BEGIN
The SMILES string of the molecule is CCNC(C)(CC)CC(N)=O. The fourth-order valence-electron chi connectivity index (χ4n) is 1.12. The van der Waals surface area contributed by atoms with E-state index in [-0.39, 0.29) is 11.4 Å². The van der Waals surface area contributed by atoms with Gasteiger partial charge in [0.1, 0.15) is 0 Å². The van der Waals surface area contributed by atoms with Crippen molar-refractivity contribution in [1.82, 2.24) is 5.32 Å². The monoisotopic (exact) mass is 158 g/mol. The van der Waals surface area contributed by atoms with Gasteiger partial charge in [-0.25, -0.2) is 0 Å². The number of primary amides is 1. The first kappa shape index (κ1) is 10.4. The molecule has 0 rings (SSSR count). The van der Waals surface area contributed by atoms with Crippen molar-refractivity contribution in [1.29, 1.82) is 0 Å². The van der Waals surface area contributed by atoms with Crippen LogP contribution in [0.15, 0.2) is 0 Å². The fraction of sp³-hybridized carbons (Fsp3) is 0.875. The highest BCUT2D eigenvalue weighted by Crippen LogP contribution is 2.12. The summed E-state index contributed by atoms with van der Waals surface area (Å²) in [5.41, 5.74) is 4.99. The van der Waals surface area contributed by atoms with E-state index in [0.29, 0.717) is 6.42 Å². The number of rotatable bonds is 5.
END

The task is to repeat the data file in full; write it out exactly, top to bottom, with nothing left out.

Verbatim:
The SMILES string of the molecule is CCNC(C)(CC)CC(N)=O. The fourth-order valence-electron chi connectivity index (χ4n) is 1.12. The van der Waals surface area contributed by atoms with E-state index in [-0.39, 0.29) is 11.4 Å². The van der Waals surface area contributed by atoms with Gasteiger partial charge in [0.1, 0.15) is 0 Å². The van der Waals surface area contributed by atoms with Crippen molar-refractivity contribution in [1.82, 2.24) is 5.32 Å². The monoisotopic (exact) mass is 158 g/mol. The van der Waals surface area contributed by atoms with Gasteiger partial charge in [-0.25, -0.2) is 0 Å². The number of primary amides is 1. The first kappa shape index (κ1) is 10.4. The molecule has 0 rings (SSSR count). The van der Waals surface area contributed by atoms with Crippen molar-refractivity contribution in [1.29, 1.82) is 0 Å². The van der Waals surface area contributed by atoms with Crippen LogP contribution in [0.15, 0.2) is 0 Å². The fraction of sp³-hybridized carbons (Fsp3) is 0.875. The highest BCUT2D eigenvalue weighted by Crippen LogP contribution is 2.12. The summed E-state index contributed by atoms with van der Waals surface area (Å²) in [5.41, 5.74) is 4.99. The van der Waals surface area contributed by atoms with E-state index in [0.29, 0.717) is 6.42 Å². The number of rotatable bonds is 5.